Week 10

  • Carrots!
  • Mini Lettuces (Monday got “Reef”, Thursday will get other varieties)
  • Japanese Eggplant –
  • Romano Green Beans
  • Collard Greens
  • Zucchini / Summer Squash
  • Fresh Garlic!
  • Walla Walla onions
  • Cucumbers

The Romano beans an Italian variety of green bean.  You should be able to do just about anything you would with a regular green bean with these.  They have a slightly more meaty texture.

The Japanese eggplant are easy to prepare and delicious!  Roast them in the oven @ 425 with some olive oil until tender (maybe 20 minutes) or slice them in half, drizzle with olive oil and grill!  Even slicing and pan frying works!  They don’t take much prep like the big globe eggplants and the skin is usually tender as well.

This week we have fresh garlic as well.  It’s a hardneck variety called “Chesnok Red.”  It was pulled from the ground about a week ago so may not be ready for long-term storage out of the fridge, but probably will keep on the counter for a week or two just fine.  We are curing the rest of the garlic for good storage life and will be distributing it out here and there over the course of the rest of the CSA share.

U-Pick flowers are starting to become available near the pick-up area.  When you pick up your share at the farm, look for a pair of hand clippers and some rubber bands on a shelf near the check-off sheet.  The flowers are near the front of the hoophouse, maybe 40 feet east of the pick up area.  Make yourself a bouquet if you wish!  U-pick herbs will start to become available soon as well.

This week we are planting out our fall chicories (radicchio, escarole, and sugarloaf), our fall brassicas (cabbage, kale, collards, kohlrabi), our fall lettuces, and fall beets.  I find many folks think about planting things in their garden for the fall and winter in about September, but by that time it is too late for a lot of things (the exception being maybe radishes, turnips, arugula, spinach).  In actuality the middle of summer is the time to get a lot of these things in the ground if you want to eat fresh garden produce all winter long.  The reason for this is that once the days become shorter and the temperatures cool down (about mid-October) most things just slow their growth down to almost nothing.  So we need to get our plants fully sized up and mature by basically the end of September.  Then if they are cold tolerant crops, they will more or less hold in the field throughout the winter (weather and variety dependent of course).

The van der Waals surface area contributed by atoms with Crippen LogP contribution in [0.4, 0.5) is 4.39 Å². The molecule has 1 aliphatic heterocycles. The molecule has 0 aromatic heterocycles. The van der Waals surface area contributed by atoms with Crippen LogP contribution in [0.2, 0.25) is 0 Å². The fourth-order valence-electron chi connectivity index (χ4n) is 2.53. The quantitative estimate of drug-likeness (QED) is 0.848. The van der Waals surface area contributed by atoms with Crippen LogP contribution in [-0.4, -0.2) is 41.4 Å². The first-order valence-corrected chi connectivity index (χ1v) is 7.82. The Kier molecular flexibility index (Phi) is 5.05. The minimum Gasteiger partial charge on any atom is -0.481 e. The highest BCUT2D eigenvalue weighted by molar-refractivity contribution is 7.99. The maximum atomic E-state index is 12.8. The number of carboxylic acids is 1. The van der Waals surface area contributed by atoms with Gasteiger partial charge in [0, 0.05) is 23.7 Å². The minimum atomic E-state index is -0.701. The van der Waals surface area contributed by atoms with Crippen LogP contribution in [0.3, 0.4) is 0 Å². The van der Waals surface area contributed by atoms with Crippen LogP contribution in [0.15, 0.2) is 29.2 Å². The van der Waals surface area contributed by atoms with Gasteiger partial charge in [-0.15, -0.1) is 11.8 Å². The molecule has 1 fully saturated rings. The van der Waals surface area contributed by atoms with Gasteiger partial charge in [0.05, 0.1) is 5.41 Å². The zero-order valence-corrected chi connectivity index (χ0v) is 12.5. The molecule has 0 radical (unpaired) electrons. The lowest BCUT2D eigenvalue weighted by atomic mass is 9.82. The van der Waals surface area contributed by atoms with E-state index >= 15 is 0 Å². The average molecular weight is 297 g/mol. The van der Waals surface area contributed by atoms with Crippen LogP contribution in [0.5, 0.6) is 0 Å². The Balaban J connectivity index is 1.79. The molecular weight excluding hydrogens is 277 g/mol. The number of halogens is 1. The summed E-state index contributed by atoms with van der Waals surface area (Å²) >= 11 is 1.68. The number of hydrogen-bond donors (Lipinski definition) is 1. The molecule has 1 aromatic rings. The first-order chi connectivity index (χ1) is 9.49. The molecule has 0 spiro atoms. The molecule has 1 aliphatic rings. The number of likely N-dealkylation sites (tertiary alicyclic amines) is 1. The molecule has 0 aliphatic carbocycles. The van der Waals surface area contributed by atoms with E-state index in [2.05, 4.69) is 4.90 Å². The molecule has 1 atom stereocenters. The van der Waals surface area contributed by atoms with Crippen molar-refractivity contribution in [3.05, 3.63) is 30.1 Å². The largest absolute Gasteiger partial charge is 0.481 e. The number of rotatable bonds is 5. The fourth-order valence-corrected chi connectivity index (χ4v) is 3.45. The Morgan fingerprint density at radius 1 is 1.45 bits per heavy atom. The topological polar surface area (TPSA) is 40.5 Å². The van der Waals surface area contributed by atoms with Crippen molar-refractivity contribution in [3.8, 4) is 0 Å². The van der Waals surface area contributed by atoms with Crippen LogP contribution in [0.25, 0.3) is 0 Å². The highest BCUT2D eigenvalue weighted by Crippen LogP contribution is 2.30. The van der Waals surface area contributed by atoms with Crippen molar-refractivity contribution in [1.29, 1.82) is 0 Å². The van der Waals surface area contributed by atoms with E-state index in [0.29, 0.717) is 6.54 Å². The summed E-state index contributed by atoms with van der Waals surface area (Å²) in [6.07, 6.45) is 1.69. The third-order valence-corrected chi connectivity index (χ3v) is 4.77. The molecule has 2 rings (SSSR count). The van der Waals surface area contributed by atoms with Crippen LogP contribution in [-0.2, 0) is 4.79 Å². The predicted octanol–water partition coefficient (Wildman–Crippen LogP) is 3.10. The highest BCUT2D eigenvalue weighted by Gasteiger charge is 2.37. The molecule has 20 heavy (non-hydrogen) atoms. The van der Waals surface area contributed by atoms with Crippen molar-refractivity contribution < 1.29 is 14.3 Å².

Here’s something for your Romano beans & garlic: https://food52.com/recipes/6562-asian-garlic-green-beans

Also a good recipe this week for our share from the Cook With What You Have website is: Zucchini and Orzo Salad with Dill and Coriander as it uses carrots, summer squash, onion, and garlic. You need to log in and search for it as it’s part of our deal with them to not share their recipes publicly.

That’s it for this week!  See you at the farm! -Matt & the crew…